Published in the January 16 Annals of Internal Medicine, Martell and co-authors conducted a systematic literature review and meta-analysis that addressed the prevalence and effectiveness of opioid prescriptions for patients with chronic back pain, and the incidence of substance abuse disorders among patients receiving opioid medications for chronic back pain.

The study populations consisted of non-obstetric patients over age 18 with non-malignant chronic back pain lasting for at least three months. The research focused on efficacy of oral, transdermal, or topical opioids, where there was no pre-existing diagnosis of opioid dependence. According to the report, opioids may be effective for the short-term (less than four months) treatment of chronic low back pain, but long-term effectiveness was not conclusive.

"Our results also demonstrate that the quality of the literature on these topics is generally weak and more studies need to be done before firm conclusions can be made," said Martell.


In addition to Martell and corresponding author David Fiellin, M.D., associate professor of general internal medicine at Yale, other authors on the study included Patrick G. O'Connor, M.D., Robert D. Kerns, William C. Becker, M.D., Knashawn H. Morales and Thomas R. Kosten, M.D.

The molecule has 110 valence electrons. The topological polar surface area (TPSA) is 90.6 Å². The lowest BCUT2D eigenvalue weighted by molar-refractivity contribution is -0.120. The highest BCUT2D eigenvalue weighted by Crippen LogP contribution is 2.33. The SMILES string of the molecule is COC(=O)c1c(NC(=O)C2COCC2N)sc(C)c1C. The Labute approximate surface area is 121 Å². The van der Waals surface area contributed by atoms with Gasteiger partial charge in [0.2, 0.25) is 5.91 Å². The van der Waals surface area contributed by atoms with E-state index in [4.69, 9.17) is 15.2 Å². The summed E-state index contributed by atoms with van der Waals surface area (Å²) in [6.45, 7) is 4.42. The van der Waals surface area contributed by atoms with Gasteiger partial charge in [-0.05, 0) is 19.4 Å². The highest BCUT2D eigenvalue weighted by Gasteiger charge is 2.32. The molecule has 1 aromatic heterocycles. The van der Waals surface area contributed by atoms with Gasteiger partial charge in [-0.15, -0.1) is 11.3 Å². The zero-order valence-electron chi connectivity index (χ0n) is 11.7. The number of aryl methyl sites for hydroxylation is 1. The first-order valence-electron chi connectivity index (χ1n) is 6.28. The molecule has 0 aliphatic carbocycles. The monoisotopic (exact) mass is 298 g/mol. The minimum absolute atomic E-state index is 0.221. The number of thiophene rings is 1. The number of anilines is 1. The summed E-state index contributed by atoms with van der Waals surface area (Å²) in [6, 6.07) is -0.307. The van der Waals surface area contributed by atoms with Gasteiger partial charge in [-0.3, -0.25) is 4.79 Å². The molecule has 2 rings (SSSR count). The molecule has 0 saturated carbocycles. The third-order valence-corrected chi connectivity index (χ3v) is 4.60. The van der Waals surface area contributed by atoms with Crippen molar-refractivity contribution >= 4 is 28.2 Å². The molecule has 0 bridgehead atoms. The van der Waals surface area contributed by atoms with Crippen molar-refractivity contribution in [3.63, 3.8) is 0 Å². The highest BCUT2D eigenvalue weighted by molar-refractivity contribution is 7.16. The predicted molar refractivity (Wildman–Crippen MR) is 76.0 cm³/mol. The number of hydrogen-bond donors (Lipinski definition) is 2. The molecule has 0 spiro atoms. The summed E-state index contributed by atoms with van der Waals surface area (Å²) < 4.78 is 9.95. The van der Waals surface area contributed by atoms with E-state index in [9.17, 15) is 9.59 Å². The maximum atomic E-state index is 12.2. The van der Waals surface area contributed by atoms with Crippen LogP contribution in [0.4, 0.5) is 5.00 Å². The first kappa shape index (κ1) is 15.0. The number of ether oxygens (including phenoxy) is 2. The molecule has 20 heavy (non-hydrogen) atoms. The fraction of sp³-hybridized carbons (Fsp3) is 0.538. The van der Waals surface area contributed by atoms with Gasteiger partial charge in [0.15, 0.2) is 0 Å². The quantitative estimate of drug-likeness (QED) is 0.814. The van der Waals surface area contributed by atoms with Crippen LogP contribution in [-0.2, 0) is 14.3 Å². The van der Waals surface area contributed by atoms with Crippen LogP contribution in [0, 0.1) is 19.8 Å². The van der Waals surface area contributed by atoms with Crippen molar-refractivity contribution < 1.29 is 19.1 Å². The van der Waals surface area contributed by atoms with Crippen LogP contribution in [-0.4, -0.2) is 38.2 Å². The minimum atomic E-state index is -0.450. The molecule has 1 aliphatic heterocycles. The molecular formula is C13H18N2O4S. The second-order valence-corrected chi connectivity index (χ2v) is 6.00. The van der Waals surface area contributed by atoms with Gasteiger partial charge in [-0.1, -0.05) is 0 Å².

Citation: Annals of Internal Medicine, Vol. 146, No. 2 (January 16, 2007)

Yale News Releases are available via the World Wide Web at

For further information please go to:
Yale University

Childhood Obesity Linked To Foot Pain

January 17, 2007) Doctors with the American College of Foot and Ankle Surgeons (ACFAS) say they're noticing more and more overweight and obese children with foot and ankle pain in their examining rooms, mirroring a national epidemic of childhood obesity.

An estimated 16 percent of U.S. children ages six to 19 are overweight. Poor diet, lack of exercise and genetics can play a role. A "vicious cycle" of foot pain and obesity traps some children.

"You want overweight children to exercise and lose weight, but because of their weight, their feet hurt and they can't exercise," says Thanh Dinh, DPM, FACFAS, a foot and ankle surgeon in Boston.

The foot is a complex structure consisting of 26 bones, 33 joints and more than 100 muscles, tendons and ligaments. Last November, researchers in Britain reported "alarming new evidence that childhood obesity changes foot structure and results in instability when walking." Being overweight flattens the foot, straining the plantar fascia, a band of tissue which runs from the heel to the base of the toes, causing heel pain.

Because the heel bone is not fully developed until age 14 or older, overweight children are more prone to Sever's disease. Although not an actual disease, according to, it involves an inflammation of the heel's growth plate due to muscle strain and repetitive stress. Walking makes the pain worse. Being overweight may also cause stress fractures, or hairline fractures (breaks) in a child's heel bone.